c. Educational value: The Scott-Hoke House has educational
value because of the historical and cultural significance of the
d. Cost of acquisition, restoration, maintenance or repair:
At present, the Commission has no intention of securing the fee simple
or any lesser included interest in this property. The Commission
presently assumes that all costs associated with restoring and
maintaining the property will be paid by the owner or subsequent owner
of the property.
e. Possibilities for adaptive or alternative use of the
property: The Scott-Hoke House is currently zoned for general
business purposes (B1). However, the Commission believes that the
structure is best suited for residential use.
f. Appraised value: The current tax appraisal of the
improvements on the property is $16,520. The tax appraisal of the .218
acres of land is $9,500. The most recent annual tax bill on the
property was $288.31. The Commission presently is aware that
designation would allow the owner to apply for a deferral of 50% of
the Ad Valorem taxes on all or any portion of the property which
becomes "historic property."
g. The administrative and financial responsibility of any person
or organization willing to underwrite all or a portion of such costs:
As stated earlier, the Commission presently the fee simple or any
lesser included interest in this property. Furthermore, the Commission
presently assumes that all costs associated with the property will be
paid by the present or subsequent owners of the property.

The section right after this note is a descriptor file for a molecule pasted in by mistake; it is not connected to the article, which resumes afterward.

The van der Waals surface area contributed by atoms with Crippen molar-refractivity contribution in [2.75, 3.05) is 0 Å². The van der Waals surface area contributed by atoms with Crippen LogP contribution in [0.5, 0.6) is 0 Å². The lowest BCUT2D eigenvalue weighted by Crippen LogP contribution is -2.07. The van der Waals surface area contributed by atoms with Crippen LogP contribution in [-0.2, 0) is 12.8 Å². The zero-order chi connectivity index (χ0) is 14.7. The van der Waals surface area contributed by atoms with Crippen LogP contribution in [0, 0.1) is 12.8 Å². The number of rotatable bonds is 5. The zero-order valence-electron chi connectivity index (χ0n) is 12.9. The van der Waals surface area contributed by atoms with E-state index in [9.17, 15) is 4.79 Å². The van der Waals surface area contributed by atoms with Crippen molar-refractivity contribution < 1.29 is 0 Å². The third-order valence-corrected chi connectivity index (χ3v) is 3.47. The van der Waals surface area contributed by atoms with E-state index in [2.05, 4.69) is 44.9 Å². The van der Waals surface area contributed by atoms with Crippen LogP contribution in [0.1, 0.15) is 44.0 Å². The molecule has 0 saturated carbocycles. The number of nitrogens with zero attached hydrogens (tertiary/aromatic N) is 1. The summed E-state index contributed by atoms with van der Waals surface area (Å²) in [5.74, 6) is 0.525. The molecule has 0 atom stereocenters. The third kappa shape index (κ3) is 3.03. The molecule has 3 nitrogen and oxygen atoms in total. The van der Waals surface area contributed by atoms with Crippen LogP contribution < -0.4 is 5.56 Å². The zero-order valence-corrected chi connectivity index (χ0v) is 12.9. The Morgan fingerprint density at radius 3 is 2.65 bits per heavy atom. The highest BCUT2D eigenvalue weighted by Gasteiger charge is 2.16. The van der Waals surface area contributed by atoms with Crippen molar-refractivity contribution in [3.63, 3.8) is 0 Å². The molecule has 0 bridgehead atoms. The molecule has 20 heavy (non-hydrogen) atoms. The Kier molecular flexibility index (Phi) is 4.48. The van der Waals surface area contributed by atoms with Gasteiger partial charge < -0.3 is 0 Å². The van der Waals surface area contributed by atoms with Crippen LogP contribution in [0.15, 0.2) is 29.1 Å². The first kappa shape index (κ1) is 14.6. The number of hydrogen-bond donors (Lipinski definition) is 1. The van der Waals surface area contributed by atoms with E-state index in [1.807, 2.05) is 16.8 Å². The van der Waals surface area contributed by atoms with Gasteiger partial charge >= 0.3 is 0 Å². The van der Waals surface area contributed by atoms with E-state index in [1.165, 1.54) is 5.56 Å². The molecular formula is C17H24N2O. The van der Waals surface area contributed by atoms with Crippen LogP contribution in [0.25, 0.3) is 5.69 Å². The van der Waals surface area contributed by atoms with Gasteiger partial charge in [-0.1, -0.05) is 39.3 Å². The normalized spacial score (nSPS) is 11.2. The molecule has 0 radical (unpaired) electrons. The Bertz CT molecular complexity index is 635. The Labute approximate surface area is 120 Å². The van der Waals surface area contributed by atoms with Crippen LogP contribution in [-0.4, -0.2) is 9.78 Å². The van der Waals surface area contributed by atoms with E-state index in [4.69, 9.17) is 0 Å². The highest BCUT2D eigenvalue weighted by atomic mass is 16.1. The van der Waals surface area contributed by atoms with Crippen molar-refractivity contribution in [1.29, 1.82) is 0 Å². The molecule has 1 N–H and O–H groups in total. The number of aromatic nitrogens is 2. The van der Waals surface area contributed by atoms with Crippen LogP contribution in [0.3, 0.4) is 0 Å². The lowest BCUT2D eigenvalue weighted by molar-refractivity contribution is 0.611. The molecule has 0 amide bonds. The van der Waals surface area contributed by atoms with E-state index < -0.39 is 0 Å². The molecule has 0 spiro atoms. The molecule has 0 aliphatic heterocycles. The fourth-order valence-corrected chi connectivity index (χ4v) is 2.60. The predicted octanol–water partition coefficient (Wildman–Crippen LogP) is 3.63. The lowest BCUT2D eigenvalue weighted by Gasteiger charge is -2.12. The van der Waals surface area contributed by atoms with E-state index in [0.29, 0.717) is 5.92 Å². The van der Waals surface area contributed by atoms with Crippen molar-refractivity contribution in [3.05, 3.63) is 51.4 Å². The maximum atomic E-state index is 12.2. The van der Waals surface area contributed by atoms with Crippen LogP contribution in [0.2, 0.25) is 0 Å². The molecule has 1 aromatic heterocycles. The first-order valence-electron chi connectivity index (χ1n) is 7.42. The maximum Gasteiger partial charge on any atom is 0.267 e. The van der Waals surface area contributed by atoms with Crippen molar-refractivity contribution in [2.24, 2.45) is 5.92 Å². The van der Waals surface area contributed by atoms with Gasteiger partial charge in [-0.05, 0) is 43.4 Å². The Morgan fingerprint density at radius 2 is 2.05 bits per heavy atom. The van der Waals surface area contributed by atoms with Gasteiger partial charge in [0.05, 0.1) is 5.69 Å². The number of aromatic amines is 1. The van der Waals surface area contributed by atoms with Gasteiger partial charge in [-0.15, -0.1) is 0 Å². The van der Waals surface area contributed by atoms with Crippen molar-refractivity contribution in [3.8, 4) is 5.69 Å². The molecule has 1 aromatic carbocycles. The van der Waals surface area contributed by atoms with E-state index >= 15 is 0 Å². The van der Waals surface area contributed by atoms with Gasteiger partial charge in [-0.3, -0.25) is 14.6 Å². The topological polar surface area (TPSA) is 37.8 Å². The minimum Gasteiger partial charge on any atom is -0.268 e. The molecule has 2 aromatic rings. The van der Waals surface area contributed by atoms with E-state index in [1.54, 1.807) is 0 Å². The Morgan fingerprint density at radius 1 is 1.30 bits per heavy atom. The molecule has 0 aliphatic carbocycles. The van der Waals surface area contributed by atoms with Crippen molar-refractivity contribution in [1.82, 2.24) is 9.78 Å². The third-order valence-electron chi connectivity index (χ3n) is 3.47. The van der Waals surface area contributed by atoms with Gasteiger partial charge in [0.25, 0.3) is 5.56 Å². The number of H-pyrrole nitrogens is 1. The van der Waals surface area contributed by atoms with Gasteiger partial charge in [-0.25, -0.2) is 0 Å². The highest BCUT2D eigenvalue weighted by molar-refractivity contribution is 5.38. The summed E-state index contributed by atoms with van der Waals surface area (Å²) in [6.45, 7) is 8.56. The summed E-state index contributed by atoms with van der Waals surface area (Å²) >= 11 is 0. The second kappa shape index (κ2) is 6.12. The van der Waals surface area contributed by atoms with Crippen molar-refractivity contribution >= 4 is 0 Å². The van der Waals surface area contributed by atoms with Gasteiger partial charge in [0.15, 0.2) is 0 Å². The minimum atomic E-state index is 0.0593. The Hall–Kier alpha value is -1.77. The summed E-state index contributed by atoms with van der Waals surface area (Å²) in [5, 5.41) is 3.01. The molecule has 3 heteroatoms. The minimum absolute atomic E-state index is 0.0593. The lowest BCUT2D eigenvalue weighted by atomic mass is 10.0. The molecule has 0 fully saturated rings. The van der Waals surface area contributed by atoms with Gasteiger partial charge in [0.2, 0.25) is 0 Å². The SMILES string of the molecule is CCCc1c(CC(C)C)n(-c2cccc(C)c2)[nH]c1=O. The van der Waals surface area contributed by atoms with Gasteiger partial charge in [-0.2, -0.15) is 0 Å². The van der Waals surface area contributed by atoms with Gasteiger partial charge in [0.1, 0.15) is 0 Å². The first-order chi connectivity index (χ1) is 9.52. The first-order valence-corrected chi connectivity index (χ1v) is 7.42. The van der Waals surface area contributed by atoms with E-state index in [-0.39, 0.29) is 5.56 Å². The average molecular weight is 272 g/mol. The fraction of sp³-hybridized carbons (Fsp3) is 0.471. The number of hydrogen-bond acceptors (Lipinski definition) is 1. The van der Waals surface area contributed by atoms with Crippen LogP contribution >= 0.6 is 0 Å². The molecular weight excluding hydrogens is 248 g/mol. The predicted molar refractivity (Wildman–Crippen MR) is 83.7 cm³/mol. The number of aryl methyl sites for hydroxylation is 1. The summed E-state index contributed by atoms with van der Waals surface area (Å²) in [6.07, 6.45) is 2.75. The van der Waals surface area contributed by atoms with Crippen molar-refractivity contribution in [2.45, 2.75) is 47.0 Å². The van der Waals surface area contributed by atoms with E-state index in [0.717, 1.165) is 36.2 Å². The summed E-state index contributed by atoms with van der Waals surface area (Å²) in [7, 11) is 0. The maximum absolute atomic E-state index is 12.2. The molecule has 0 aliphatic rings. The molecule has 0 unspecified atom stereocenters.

9. Documentation of why and in what ways the property meets the
criteria established for inclusion in the National Register of Historic
Places: The Commission judges that the property known as the Scott-Hoke
House does meet the criteria of the National Register of Historic
Places. Basic to the Commission's judgement is its knowledge that the
National Register of Historic Places, established by the National
Historic Preservation Act of 1966, represents the decision of those of
local, regional and state significance. The Commission believes that its
investigation of the property known as the Scott-Hoke House demonstrates
that the property possesses local historical and cultural importance.
Consequently, the Commission judges that the property known as the
Scott-Hoke House does not meet the criteria of the National Register of
10. Documentation of why and in what ways the property is of
historical importance to Charlotte and Mecklenburg County for three
reasons: First, it is among the last houses of the Queen Anne style
of architecture to be erected in Charlotte. Second, it is one of the
oldest residences surviving in Dilworth, Charlotte's initial streetcar
suburb. Third, it has associative ties with individuals of local
An Inventory of Buildings in Mecklenburg County and Charlotte for
the Historic Properties Commission.
Charlotte City Directory 1903.
Charlotte City Directory 1904-5.
Estate Records of Mecklenburg County.
Records of the Mecklenburg County Register of Deeds Office.
Records of the Mecklenburg County Tax Office.
Charlotte Daily Observer.
The Charlotte Democrat.
The Charlotte News.
The Charlotte Observer.
The Daily State Chronicle.
The Mornings Star.
Date of Preparation of this Report: July 3, 1978
Prepared by: Dr. Dan L. Morrill, Director
Charlotte-Mecklenburg Historic Properties Commission
139 Middleton Dr.
Charlotte, NC 28207